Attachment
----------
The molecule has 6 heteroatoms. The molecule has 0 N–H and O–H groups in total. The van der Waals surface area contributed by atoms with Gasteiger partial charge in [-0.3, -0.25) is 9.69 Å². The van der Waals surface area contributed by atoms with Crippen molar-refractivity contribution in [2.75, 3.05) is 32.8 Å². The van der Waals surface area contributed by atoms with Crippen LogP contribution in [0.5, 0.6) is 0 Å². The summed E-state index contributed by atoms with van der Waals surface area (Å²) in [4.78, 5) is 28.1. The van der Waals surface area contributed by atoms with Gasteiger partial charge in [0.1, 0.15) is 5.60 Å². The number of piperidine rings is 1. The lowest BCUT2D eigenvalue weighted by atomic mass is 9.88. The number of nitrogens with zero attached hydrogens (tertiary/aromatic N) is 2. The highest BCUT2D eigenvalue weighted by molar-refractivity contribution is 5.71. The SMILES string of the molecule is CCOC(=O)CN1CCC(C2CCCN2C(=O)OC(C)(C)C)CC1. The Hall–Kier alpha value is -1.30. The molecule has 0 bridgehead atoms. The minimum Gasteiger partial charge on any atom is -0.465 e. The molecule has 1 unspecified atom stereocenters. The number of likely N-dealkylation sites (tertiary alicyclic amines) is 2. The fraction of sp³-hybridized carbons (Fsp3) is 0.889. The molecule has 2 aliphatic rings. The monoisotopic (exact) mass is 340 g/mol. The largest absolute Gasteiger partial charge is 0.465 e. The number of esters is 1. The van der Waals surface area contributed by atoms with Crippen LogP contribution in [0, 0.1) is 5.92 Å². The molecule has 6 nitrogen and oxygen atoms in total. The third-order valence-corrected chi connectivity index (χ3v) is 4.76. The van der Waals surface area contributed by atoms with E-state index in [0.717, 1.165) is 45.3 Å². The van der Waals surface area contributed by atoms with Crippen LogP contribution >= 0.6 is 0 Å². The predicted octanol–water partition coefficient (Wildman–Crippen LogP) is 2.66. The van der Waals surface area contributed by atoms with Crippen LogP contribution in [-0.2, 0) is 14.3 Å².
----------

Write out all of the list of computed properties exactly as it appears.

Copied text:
The molecule has 6 heteroatoms. The molecule has 0 N–H and O–H groups in total. The van der Waals surface area contributed by atoms with Gasteiger partial charge in [-0.3, -0.25) is 9.69 Å². The van der Waals surface area contributed by atoms with Crippen molar-refractivity contribution in [2.75, 3.05) is 32.8 Å². The van der Waals surface area contributed by atoms with Crippen LogP contribution in [0.5, 0.6) is 0 Å². The summed E-state index contributed by atoms with van der Waals surface area (Å²) in [4.78, 5) is 28.1. The van der Waals surface area contributed by atoms with Gasteiger partial charge in [0.1, 0.15) is 5.60 Å². The number of piperidine rings is 1. The lowest BCUT2D eigenvalue weighted by atomic mass is 9.88. The number of nitrogens with zero attached hydrogens (tertiary/aromatic N) is 2. The highest BCUT2D eigenvalue weighted by molar-refractivity contribution is 5.71. The SMILES string of the molecule is CCOC(=O)CN1CCC(C2CCCN2C(=O)OC(C)(C)C)CC1. The Hall–Kier alpha value is -1.30. The molecule has 0 bridgehead atoms. The minimum Gasteiger partial charge on any atom is -0.465 e. The molecule has 1 unspecified atom stereocenters. The number of likely N-dealkylation sites (tertiary alicyclic amines) is 2. The fraction of sp³-hybridized carbons (Fsp3) is 0.889. The molecule has 2 aliphatic rings. The monoisotopic (exact) mass is 340 g/mol. The largest absolute Gasteiger partial charge is 0.465 e. The number of esters is 1. The van der Waals surface area contributed by atoms with Crippen LogP contribution in [0, 0.1) is 5.92 Å². The molecule has 6 nitrogen and oxygen atoms in total. The third-order valence-corrected chi connectivity index (χ3v) is 4.76. The van der Waals surface area contributed by atoms with E-state index in [0.717, 1.165) is 45.3 Å². The van der Waals surface area contributed by atoms with Crippen LogP contribution >= 0.6 is 0 Å². The predicted octanol–water partition coefficient (Wildman–Crippen LogP) is 2.66. The van der Waals surface area contributed by atoms with Crippen LogP contribution in [-0.2, 0) is 14.3 Å².